Prototyping the government of the future in ArmeniaJan 24, 2017
No matter where you live, reforming how the public sector operates is a difficult task.
How do we ensure that public services are designed to be as effective and accessible as possible? How do we make government agile and responsive in the face of black swans and wicked challenges? How do we develop a bureaucracy that handles a myriad of tasks as efficiently as possible?
In post-Soviet contexts, this challenge is even greater. In the Soviet era, a top-down hierarchy rarely rewarded risk-taking and experimentation, a sentiment that is still too common today. Our own research in Armenia shows that experts fear “rocking the boat” with new ideas without say-so from a higher-up. This results in a channel of creativity that flows only from the top down, leading to services that do not account for citizens’ voices. After all, public sector innovation is not only about listening to citizens’ voices – it is also about optimising working process and getting your big bureaucracy to work effectively and efficiently.
When it comes to public sector innovation, technical fixes aren’t enough. Real change isn’t about the new software that streamlines budgetary procedures, or an IT infrastructure solution. The kind of reform we are looking for is one that sees these solutions grow organically and from within; it targets the cause, not the symptom. By itself, a technical fix might plug a hole, but it will not make the ship water-worthy.
A 2015 paper from ODI found that the majority of public sector reform projects end without being fully implemented. A key explanation for this failure is that change in the public sector is frequently approached as technical change, rather than as behavioural change.
What are we doing different in Armenia?
We started small. Instead of going straight for the “fix,” we began with cultivating individuals in our network, holding public events to showcase a new public face of public servants. In 2016, we tried two different formats in order to stimulate some initial interest, to varying success:
- A workshop on ethnographic research and design thinking for a group of public servants. This was not fully successful: demonstrating the value of citizen input in being an especially hard sell.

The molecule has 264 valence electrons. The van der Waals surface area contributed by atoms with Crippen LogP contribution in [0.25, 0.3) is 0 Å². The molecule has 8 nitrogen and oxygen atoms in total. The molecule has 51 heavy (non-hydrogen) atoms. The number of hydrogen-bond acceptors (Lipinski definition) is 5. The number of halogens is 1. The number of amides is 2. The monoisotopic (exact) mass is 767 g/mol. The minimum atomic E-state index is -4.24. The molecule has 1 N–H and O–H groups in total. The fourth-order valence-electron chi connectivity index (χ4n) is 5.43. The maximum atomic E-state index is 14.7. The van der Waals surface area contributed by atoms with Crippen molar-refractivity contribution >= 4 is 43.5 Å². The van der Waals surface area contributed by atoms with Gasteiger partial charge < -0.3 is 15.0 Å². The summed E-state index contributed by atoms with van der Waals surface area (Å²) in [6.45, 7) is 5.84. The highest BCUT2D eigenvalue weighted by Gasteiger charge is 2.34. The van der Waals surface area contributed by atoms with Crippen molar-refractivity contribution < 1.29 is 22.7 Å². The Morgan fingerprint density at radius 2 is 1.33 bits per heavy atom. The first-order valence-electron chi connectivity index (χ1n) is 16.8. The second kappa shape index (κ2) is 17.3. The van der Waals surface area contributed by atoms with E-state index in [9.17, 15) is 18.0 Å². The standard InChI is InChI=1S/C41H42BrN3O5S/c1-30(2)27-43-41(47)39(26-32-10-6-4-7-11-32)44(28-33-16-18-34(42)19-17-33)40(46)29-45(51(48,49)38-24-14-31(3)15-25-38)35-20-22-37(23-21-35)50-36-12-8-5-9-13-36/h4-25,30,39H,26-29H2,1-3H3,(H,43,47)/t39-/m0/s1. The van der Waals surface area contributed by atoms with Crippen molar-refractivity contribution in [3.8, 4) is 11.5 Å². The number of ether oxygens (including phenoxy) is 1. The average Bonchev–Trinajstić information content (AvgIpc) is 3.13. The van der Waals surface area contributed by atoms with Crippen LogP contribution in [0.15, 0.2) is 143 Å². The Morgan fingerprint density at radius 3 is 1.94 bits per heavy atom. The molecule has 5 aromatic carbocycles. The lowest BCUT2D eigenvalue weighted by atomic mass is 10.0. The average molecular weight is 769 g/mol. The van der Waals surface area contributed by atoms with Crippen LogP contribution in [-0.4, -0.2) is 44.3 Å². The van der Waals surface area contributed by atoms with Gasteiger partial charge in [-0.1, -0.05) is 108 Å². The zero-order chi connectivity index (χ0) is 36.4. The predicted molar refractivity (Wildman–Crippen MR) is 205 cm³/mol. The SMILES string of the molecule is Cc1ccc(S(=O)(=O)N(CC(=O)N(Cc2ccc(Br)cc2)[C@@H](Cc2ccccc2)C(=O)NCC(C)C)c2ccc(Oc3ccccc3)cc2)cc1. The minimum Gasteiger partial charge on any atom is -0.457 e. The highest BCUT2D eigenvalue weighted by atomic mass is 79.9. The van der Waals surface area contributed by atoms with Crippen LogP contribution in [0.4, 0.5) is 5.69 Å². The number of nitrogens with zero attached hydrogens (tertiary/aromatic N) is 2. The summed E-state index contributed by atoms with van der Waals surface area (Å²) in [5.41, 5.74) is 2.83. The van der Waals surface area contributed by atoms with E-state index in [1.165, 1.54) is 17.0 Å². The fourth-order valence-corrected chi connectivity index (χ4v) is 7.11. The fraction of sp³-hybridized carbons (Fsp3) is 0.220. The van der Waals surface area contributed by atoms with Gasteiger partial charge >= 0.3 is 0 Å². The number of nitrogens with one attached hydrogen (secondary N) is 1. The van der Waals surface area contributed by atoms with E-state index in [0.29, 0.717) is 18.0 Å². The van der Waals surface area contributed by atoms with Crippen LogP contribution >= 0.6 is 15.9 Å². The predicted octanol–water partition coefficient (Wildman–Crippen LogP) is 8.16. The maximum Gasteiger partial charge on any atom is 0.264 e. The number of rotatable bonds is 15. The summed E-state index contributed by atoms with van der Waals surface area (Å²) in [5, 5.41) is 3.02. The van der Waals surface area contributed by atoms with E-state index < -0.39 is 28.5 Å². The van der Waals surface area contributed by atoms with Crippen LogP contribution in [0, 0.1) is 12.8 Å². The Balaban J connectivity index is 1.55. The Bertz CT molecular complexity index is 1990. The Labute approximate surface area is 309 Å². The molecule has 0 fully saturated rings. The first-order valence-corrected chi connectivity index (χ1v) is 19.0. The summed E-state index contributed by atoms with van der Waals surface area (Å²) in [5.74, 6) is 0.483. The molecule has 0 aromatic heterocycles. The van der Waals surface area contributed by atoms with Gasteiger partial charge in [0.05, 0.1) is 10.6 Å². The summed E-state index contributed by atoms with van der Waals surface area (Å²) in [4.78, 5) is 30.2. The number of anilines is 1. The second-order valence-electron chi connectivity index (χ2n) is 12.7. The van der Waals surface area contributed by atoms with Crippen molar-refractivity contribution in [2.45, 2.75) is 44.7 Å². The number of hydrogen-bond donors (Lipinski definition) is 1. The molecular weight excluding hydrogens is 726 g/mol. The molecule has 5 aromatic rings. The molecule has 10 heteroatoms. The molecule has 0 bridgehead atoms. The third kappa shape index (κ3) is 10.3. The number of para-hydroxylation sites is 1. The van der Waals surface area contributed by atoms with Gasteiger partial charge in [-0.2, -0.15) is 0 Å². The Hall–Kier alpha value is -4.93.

- A pop-up lab in Government. This was a penny-drop moment. A day-two session saw an endless stream of staff visiting, sharing their ideas for processes and services to optimise.
These networking events helped spark curiosity and got ideas flowing. With backing from higher-ups now secured, we were able to move to the next stage: idea challenges for public servants. From just two government offices that hosted the challenges we received a cascade of great ideas, including: (i) an app that would help bridge the communication gap between citizens wanting to report consumer rights violations and the state party responsible for acting on them and (ii) a new user-centric registration service for newborns.
Not only have we found great ideas and enthusiasm, but the buy-in to this way of doing things in government is beginning to trickle through. During the past 12 months, the Office of the Prime Minister sought assistance from Kolba in organising a crowdsourced idea competition for its Open Governance Partnership (OGP) process. This was the first time any Armenian government office has used crowdsourcing as a methodology to increase the quality of one of its services or platforms, or applied citizen engagement so comprehensively.
Meanwhile, the Ministry of Justice has worked with Kolba Lab to prototype a user-designed legal aid tool that will provide greater access to justice by making use of Armenia’s open data portals. (Thanks to the funding from the Slovak Ministry of Finance that made this possible).
We’re currently holding Armenia’s second Public Sector Innovation week. After that, we’ll have more challenges throughout the year, which will mean more solutions, all of which are laying the ground for a concept design session for our government partners, facilitated by the fine folk at Futuregov, aimed at finding a way to institutionalise this cultural shift.
Just three years ago, you would not have found the words “crowdsourcing”, “prototyping” and “government” uttered in the same breath here in Armenia.
And yet here we are now, moving into a vision of substantive and systematic problem-solving across the public administration. This hasn’t been achieved with huge financial investment (though there is a time for that), but rather by unlocking the human resources already at the government’s disposal. What matters is finding your champions, those who share your ideas and who have the authority to provide their staff with space to experiment. Once the floodgates are open, you will be amazed by what flows through!
What do you think? Have you had a similar experience in your country? Let us know in the comments section below.